Should Cats Go Outside?

We at Custom Catios feel strongly that the answer is a big fat NO, but that’s the question Camille Schake asks at Good Pet Parent (hat tip to the highly recommended Facebook group, Kitty Gardens, Catios, House Cats And Catification). The article admits that the question “stirs a lively debate” on both sides. Those who support outdoor roaming cats believe keeping cats indoors is cruel, while indoor cat supporters argue that health and safety take precedence.

Risks to Outdoor Cats

Schake states that “due to the sheer volume of potentially dangerous situations,” the average lifespan of an indoor cat is 5 to 10 years longer than outdoor cats. Note, as we wrote in our post, Catio Cats Live Longer Happier Lives, we believe the life expectancy gap is even larger. In any case, according to the piece, risks to outdoor cats include:

  • Being hit by a car
  • Being attacked by wild predators including coyotes
  • Getting into fights with other cats, which can cause severe injuries and abscesses
  • Being attacked by dogs
  • Exposure to contagious diseases
  • Picking up and spreading parasites
  • Becoming trapped in garages or sheds and being unable to get out
  • Exposure to toxins such as antifreeze and rat poison
  • Getting stuck in trees
  • Exposure to toxic pesticides/herbicides sprayed on lawns and gardens
  • Sunburn and skin cancer (especially in white or light-colored cats)
  • Hypothermia/freezing to death
  • Becoming trapped in a leghold trap meant for wildlife.
  • Animal cruelty. Sadly, cats who are outdoors are always at risk from humans who wish to harm, poison, torture, even kill them.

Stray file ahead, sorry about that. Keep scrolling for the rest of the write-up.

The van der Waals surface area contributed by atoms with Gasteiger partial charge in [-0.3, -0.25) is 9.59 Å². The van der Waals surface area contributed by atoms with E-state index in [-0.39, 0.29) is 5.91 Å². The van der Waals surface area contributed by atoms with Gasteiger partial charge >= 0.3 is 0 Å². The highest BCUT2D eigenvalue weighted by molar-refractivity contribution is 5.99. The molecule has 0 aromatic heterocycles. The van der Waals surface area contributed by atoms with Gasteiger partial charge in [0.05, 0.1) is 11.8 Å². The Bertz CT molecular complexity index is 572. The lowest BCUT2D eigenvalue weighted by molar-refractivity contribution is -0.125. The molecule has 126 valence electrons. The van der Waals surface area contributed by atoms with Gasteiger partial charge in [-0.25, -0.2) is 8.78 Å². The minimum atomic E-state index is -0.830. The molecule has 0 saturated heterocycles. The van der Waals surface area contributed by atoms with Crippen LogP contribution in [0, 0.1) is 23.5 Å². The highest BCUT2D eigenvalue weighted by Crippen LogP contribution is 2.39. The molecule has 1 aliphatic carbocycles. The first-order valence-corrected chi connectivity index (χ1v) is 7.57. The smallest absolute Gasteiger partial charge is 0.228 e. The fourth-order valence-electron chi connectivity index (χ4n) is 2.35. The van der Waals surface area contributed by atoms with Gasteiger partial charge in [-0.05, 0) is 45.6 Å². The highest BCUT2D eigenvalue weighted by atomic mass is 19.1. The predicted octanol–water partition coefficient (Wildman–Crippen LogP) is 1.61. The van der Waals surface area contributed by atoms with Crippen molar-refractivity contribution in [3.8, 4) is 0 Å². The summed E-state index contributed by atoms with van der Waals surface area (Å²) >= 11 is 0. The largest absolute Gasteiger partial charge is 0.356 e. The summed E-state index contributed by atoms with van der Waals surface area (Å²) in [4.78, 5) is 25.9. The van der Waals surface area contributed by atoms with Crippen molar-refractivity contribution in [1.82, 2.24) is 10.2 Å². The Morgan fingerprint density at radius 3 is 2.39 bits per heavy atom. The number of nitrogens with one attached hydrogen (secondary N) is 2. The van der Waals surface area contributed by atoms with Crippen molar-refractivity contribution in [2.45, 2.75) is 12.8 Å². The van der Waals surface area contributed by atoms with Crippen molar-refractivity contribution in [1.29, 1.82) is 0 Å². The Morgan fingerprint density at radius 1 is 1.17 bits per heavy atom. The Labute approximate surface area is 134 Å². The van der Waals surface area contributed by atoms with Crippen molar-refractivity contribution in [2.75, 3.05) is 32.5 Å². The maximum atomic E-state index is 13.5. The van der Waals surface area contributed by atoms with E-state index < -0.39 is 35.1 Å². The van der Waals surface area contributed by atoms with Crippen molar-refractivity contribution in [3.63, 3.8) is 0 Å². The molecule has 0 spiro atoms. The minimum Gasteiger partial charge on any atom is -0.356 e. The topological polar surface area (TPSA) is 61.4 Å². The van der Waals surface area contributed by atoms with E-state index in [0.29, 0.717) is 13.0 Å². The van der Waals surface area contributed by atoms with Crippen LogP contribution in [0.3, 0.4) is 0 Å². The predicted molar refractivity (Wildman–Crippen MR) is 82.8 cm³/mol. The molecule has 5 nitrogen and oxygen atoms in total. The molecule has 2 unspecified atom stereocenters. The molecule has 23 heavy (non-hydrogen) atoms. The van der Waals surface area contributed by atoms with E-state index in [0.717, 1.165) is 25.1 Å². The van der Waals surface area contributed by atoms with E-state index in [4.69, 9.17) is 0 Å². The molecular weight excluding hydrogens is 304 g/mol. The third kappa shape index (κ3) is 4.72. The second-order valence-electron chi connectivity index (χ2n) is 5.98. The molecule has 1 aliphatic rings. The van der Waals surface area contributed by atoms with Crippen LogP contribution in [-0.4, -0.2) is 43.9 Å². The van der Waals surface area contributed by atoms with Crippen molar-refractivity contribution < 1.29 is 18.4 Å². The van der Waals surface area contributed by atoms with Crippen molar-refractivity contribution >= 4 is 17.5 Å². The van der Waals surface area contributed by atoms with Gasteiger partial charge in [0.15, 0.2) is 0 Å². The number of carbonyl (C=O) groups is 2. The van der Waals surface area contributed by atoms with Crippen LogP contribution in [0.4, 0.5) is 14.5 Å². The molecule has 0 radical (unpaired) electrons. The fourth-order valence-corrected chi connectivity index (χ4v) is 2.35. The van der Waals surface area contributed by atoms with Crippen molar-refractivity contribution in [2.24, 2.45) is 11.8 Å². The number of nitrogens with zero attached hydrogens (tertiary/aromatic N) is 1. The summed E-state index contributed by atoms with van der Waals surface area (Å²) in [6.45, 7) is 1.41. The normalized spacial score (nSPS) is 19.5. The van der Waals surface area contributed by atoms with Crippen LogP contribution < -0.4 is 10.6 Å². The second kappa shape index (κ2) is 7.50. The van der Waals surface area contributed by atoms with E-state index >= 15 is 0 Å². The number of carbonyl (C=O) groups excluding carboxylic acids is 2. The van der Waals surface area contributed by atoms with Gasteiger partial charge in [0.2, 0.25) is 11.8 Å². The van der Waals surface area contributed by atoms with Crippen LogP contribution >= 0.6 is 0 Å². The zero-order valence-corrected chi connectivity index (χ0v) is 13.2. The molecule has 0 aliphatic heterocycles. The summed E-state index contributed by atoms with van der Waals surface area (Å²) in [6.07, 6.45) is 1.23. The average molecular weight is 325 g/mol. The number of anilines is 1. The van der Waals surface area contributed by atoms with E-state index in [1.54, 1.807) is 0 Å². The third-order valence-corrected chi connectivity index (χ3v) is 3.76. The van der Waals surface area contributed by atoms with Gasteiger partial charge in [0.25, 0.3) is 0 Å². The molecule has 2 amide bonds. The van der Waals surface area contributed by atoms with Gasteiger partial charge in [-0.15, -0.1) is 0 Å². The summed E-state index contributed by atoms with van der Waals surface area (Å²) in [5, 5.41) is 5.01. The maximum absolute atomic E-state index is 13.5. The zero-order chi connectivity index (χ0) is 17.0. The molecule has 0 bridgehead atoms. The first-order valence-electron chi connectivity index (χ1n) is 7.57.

Risks to Indoor Cats

Here, the author goes a bit easy on the indoor only risks:

  • An increased risk of obesity (which can lead to diabetes) due to lack of exercise.
  • Boredom, which can cause the cat to engage in destructive behavior like clawing furniture.
  • A higher risk of cats in multi-cat households developing territorial aggression issues.

All true, but it leaves out stress-relieving behaviors, such as over grooming, chewing inappropriate items, retreating into isolation, self-mutilation, compulsive behavior, and loss of appetite.

The Best of Both Worlds

Luckily, according to Schake, there are two ways to safely bring the great outdoors to your cat, including training your cat to walk on a leash and creating a catio or outdoor enclosure. We are obviously advocates for the latter remedy! Wherever you fall on the great cat debate, we strongly recommend the article which also includes a must read section on keeping your indoor cat happy.

(Photo is of Lando Catrissian)

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